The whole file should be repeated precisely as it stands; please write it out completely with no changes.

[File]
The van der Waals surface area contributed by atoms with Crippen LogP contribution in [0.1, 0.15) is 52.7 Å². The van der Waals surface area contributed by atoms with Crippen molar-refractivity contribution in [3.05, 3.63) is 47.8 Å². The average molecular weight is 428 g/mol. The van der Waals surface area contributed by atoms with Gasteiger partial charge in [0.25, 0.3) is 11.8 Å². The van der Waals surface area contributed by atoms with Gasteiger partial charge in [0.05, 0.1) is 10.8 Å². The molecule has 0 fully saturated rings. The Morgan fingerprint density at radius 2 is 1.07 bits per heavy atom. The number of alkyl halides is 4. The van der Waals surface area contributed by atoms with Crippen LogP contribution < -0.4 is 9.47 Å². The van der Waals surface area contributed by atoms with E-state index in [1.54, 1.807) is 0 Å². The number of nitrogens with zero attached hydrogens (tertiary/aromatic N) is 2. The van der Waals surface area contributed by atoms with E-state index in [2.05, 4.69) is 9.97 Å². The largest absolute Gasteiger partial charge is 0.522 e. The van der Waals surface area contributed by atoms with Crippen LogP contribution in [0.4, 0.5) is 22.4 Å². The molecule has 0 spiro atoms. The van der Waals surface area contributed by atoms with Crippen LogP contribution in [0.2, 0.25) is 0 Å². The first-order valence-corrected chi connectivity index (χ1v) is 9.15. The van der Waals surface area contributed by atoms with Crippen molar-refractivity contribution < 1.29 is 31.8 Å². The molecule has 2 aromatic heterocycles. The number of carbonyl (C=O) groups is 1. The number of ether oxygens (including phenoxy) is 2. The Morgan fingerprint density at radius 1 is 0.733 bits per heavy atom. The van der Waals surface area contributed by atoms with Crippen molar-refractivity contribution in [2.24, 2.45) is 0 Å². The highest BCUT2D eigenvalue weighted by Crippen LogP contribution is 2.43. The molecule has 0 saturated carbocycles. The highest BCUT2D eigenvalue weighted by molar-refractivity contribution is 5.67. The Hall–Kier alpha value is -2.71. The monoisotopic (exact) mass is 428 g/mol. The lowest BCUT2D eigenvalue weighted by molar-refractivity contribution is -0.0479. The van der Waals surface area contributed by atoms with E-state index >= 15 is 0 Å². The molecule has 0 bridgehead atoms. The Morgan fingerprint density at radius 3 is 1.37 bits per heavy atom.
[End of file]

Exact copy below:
The van der Waals surface area contributed by atoms with Crippen LogP contribution in [0.1, 0.15) is 52.7 Å². The van der Waals surface area contributed by atoms with Crippen molar-refractivity contribution in [3.05, 3.63) is 47.8 Å². The average molecular weight is 428 g/mol. The van der Waals surface area contributed by atoms with Gasteiger partial charge in [0.25, 0.3) is 11.8 Å². The van der Waals surface area contributed by atoms with Gasteiger partial charge in [0.05, 0.1) is 10.8 Å². The molecule has 0 fully saturated rings. The Morgan fingerprint density at radius 2 is 1.07 bits per heavy atom. The number of alkyl halides is 4. The van der Waals surface area contributed by atoms with Crippen LogP contribution < -0.4 is 9.47 Å². The van der Waals surface area contributed by atoms with E-state index in [1.54, 1.807) is 0 Å². The number of nitrogens with zero attached hydrogens (tertiary/aromatic N) is 2. The van der Waals surface area contributed by atoms with E-state index in [2.05, 4.69) is 9.97 Å². The largest absolute Gasteiger partial charge is 0.522 e. The van der Waals surface area contributed by atoms with Crippen LogP contribution in [0.4, 0.5) is 22.4 Å². The molecule has 0 spiro atoms. The van der Waals surface area contributed by atoms with Crippen LogP contribution in [0.2, 0.25) is 0 Å². The first-order valence-corrected chi connectivity index (χ1v) is 9.15. The van der Waals surface area contributed by atoms with Crippen molar-refractivity contribution < 1.29 is 31.8 Å². The molecule has 2 aromatic heterocycles. The number of carbonyl (C=O) groups is 1. The number of ether oxygens (including phenoxy) is 2. The Morgan fingerprint density at radius 1 is 0.733 bits per heavy atom. The van der Waals surface area contributed by atoms with Crippen molar-refractivity contribution in [2.24, 2.45) is 0 Å². The highest BCUT2D eigenvalue weighted by Crippen LogP contribution is 2.43. The molecule has 0 saturated carbocycles. The highest BCUT2D eigenvalue weighted by molar-refractivity contribution is 5.67. The Hall–Kier alpha value is -2.71. The monoisotopic (exact) mass is 428 g/mol. The lowest BCUT2D eigenvalue weighted by molar-refractivity contribution is -0.0479. The van der Waals surface area contributed by atoms with E-state index >= 15 is 0 Å². The molecule has 0 bridgehead atoms. The Morgan fingerprint density at radius 3 is 1.37 bits per heavy atom.